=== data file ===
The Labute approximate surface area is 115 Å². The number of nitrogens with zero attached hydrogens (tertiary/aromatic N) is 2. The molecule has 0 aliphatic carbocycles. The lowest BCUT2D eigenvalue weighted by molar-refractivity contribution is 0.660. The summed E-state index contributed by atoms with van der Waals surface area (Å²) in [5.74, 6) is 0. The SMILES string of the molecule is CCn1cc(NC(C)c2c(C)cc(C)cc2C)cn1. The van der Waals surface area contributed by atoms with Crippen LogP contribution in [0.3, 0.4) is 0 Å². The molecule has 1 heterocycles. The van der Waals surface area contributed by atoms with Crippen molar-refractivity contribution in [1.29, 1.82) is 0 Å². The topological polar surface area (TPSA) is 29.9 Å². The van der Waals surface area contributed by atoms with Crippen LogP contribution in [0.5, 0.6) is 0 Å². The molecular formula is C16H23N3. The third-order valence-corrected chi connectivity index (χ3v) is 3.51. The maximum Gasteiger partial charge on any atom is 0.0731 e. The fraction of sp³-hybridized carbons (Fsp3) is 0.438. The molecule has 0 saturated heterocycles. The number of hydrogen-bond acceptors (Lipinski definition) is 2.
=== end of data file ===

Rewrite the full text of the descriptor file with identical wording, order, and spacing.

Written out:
The Labute approximate surface area is 115 Å². The number of nitrogens with zero attached hydrogens (tertiary/aromatic N) is 2. The molecule has 0 aliphatic carbocycles. The lowest BCUT2D eigenvalue weighted by molar-refractivity contribution is 0.660. The summed E-state index contributed by atoms with van der Waals surface area (Å²) in [5.74, 6) is 0. The SMILES string of the molecule is CCn1cc(NC(C)c2c(C)cc(C)cc2C)cn1. The van der Waals surface area contributed by atoms with Crippen LogP contribution in [0.3, 0.4) is 0 Å². The molecule has 1 heterocycles. The van der Waals surface area contributed by atoms with Crippen molar-refractivity contribution in [1.29, 1.82) is 0 Å². The topological polar surface area (TPSA) is 29.9 Å². The van der Waals surface area contributed by atoms with Crippen LogP contribution in [0.5, 0.6) is 0 Å². The molecular formula is C16H23N3. The third-order valence-corrected chi connectivity index (χ3v) is 3.51. The maximum Gasteiger partial charge on any atom is 0.0731 e. The fraction of sp³-hybridized carbons (Fsp3) is 0.438. The molecule has 0 saturated heterocycles. The number of hydrogen-bond acceptors (Lipinski definition) is 2.